Total Consumer Credit Declines for Second Month in a Row

According to the latest Federal Reserve’s G.19 Consumer Credit Report, which tracks consumer credit, which excludes loans secured by real estate, through May 2020, consumer credit decreased at a seasonally annual adjusted annual rate of 5.3% from the previous month. With revolving debt decreased by -28.6% and non-revolving debit increasing by 2.3%. Consumer credit totaled $4.1 trillion on a seasonally adjusted basis, with $996 billion in revolving debt and $3.1 trillion in nonrevolving debt. This is a decrease of $18 billion from the previous month, with revolving debt decreasing by $24 billion and non-revolving credit offsetting the decrease by $6 billion. This month is the second straight month in which total consumer credit declined. The decrease in consumer credit in May was less prominent compared to the decrease in April, which showed a record number in job losses and unemployment claims. The slightly less decrease correlates strongly with the increase in Consumer Confidence, which improved in June for the second straight month.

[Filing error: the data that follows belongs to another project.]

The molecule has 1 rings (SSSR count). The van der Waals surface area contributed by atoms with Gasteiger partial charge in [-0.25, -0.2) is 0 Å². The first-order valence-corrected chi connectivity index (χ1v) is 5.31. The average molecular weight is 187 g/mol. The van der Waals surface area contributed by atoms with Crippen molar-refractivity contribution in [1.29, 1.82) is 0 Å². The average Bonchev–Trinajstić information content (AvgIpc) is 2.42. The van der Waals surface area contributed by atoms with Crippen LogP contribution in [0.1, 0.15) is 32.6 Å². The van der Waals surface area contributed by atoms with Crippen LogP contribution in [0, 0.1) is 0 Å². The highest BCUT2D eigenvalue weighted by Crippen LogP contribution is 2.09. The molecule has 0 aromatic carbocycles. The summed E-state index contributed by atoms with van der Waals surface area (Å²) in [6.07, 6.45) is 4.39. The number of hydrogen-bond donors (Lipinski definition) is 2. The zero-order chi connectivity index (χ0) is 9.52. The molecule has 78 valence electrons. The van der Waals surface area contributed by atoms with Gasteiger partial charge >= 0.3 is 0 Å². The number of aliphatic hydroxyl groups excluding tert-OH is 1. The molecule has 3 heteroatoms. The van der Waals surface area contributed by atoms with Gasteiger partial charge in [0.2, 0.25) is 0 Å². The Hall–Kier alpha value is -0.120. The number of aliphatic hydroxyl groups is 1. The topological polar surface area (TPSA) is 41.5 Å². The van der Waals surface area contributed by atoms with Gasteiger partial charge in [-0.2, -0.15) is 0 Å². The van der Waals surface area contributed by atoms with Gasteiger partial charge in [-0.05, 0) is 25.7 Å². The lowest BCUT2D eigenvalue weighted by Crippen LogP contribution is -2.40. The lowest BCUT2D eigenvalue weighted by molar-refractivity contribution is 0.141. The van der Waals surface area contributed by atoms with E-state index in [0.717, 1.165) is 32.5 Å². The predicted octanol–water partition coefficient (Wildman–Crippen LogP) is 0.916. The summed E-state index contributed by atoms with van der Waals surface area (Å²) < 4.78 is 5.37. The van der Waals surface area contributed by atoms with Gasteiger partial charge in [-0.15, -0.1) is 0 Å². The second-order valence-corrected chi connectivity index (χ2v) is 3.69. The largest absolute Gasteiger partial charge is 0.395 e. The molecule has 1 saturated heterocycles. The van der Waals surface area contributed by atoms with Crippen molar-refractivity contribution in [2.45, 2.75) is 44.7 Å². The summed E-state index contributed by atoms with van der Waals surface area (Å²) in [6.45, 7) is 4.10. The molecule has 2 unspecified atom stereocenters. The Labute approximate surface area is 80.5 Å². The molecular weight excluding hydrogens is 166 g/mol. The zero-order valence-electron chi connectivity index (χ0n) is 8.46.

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Total Consumer Credit in May Decreases